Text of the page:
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|A CurtainUp London Review
The Scottsboro Boys
The Scottsboro Boys Ride Into the West End
"Come, and watch them sing and dance. Come, and share their tears and joys. Come, this is your final chance, to meet the Scottsboro Boys!."
— The Interlocutor
Every now and then it is refreshing to see a production in the West End that actually really matters. I'm not discrediting any of the incredible shows I have been fortunate to witness since reviewing theatre in London, but in all that time I don't think there has ever been a production so powerful and relevant as this. Off hand, I'm pretty sure there is only one other performance I have ever stood up for during the curtain call. It was Peter Brook's 11/12 at the Barbican (a profound master class in theatre making) and this production required no less gratitude.
Colman Domingo (Mr Bones), Julian Glover (The Interlocutor), Forrest McClendon (MrTambo) (Photo: Johan Persson)
A transfer from its hugely successful run at the Young Vic, The Scottsboro Boys moves into the West End's Garrick Theatre and deservedly so. Hopefully its central venue will enable London's huge prospective audience of theatregoers to see this most important of musicals. The plot follows the true story of a group of black men who were falsely charged with gang raping two white Alabama women and the subsequent mass of injustices thrown upon them during their many trials. The story is told through song and dance taking on the shameful form of the old minstrel shows to enormous effect. Susan Stroman's direction is a perfect example of juxtaposing enjoyment and horror. Projecting this deep and regretting tale through comedy and music makes the depth of sadness and anger an audience would and should feel of this period in history so much stronger. You will never have seen a production so apt at causing such a conflict of emotions and that is credit to Stroman's ingenuity.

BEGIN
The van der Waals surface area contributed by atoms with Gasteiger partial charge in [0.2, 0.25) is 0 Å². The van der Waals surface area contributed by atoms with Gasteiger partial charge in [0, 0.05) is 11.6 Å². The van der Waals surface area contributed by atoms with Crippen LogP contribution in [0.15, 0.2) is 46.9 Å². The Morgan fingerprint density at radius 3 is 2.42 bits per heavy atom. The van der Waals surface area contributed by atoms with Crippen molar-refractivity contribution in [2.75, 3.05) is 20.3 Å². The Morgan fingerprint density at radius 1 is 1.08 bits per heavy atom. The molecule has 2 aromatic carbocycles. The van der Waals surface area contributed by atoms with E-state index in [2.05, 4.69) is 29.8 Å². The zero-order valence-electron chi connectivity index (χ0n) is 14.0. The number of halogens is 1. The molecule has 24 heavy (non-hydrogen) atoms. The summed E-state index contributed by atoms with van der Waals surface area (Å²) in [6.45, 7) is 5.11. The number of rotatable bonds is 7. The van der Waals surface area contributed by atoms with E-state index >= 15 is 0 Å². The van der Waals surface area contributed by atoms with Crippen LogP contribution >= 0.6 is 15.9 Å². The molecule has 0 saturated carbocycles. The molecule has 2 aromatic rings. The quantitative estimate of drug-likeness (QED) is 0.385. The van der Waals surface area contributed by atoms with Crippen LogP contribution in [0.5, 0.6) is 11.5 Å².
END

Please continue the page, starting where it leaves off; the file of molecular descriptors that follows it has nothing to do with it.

This is an ensemble production with not a weak cast member. Bandon Victor Dixon as Haywood Patterson has a truly affecting voice and manner. His stage presence carries much of the tension and depth of the production. The comical talents of Dex Lee and James T Lane as 'Victoria Price' and 'Ruby Bates', the Alabama women, offset the excruciatingly taut atmosphere that lingers throughout. All the other roles are played by members of the company with an all round grade of perfection. No part is over played and no moment is over drawn. The set is eloquently designed by Beowulf Boritt and the simple use of chairs to represent a variety of locations is inspiring.
It is important advice to note that some may leave with despair and regret. Rightly so does the production highlight humiliating injustices, yet one can also regard the production as a force for continued change. Millions, if not billions, of people in the world still live their lives against hatred, racism and debasement. Many still are fighting the kind of battles that the Scottsboro Boys did. Complacency is not an option, and at a time when political parties like 'UKIP', the'BNP' or European parties such as the 'Polish Congress Of The New Right' are growing stronger, it is critical that equality and human harmony should forever be in our sights. This poignant production is a stern reminder.
Current Production Notes
The Scottsboro Boys
Music and Lyrics by John Kander and Fred Ebb
Directed and Choreographed by Susan Stroman
Designed by Beowulf Stroman
Book by David Thompson